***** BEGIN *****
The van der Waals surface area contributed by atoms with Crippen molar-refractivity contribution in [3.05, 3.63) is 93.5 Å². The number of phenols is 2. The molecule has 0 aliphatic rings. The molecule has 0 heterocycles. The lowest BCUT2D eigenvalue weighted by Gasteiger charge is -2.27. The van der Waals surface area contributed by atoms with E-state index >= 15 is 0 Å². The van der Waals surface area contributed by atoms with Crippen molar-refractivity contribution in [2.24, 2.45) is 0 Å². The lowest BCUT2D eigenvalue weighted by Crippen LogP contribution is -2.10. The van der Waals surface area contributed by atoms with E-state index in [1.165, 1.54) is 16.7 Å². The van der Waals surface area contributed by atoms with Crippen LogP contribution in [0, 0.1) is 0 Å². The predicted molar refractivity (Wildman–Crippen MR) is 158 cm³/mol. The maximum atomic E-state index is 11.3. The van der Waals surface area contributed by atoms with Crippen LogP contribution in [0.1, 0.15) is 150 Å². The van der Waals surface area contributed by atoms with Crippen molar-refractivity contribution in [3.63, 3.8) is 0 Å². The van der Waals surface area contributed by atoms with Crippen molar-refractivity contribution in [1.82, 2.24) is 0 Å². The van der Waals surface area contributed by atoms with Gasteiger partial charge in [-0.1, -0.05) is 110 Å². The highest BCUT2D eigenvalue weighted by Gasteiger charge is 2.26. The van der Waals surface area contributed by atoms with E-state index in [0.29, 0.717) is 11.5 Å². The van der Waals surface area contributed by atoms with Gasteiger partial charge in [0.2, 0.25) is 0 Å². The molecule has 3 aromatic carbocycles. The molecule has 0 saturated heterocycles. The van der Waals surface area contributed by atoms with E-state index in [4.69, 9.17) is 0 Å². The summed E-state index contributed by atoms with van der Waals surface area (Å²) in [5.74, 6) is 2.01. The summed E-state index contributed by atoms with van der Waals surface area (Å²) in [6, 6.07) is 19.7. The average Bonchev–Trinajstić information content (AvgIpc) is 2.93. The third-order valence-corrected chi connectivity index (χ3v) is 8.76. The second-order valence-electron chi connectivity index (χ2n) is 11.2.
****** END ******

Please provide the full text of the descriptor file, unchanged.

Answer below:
The van der Waals surface area contributed by atoms with Crippen molar-refractivity contribution in [3.05, 3.63) is 93.5 Å². The number of phenols is 2. The molecule has 0 aliphatic rings. The molecule has 0 heterocycles. The lowest BCUT2D eigenvalue weighted by Gasteiger charge is -2.27. The van der Waals surface area contributed by atoms with E-state index >= 15 is 0 Å². The van der Waals surface area contributed by atoms with Crippen molar-refractivity contribution in [2.24, 2.45) is 0 Å². The lowest BCUT2D eigenvalue weighted by Crippen LogP contribution is -2.10. The van der Waals surface area contributed by atoms with E-state index in [1.165, 1.54) is 16.7 Å². The van der Waals surface area contributed by atoms with Crippen LogP contribution in [0, 0.1) is 0 Å². The predicted molar refractivity (Wildman–Crippen MR) is 158 cm³/mol. The maximum atomic E-state index is 11.3. The van der Waals surface area contributed by atoms with Crippen LogP contribution in [0.1, 0.15) is 150 Å². The van der Waals surface area contributed by atoms with Crippen molar-refractivity contribution in [3.63, 3.8) is 0 Å². The van der Waals surface area contributed by atoms with Crippen molar-refractivity contribution in [1.82, 2.24) is 0 Å². The van der Waals surface area contributed by atoms with Gasteiger partial charge in [-0.1, -0.05) is 110 Å². The highest BCUT2D eigenvalue weighted by Gasteiger charge is 2.26. The van der Waals surface area contributed by atoms with E-state index in [0.29, 0.717) is 11.5 Å². The van der Waals surface area contributed by atoms with Gasteiger partial charge in [0.2, 0.25) is 0 Å². The molecule has 3 aromatic carbocycles. The molecule has 0 saturated heterocycles. The van der Waals surface area contributed by atoms with E-state index in [4.69, 9.17) is 0 Å². The summed E-state index contributed by atoms with van der Waals surface area (Å²) in [5.74, 6) is 2.01. The summed E-state index contributed by atoms with van der Waals surface area (Å²) in [6, 6.07) is 19.7. The average Bonchev–Trinajstić information content (AvgIpc) is 2.93. The third-order valence-corrected chi connectivity index (χ3v) is 8.76. The second-order valence-electron chi connectivity index (χ2n) is 11.2.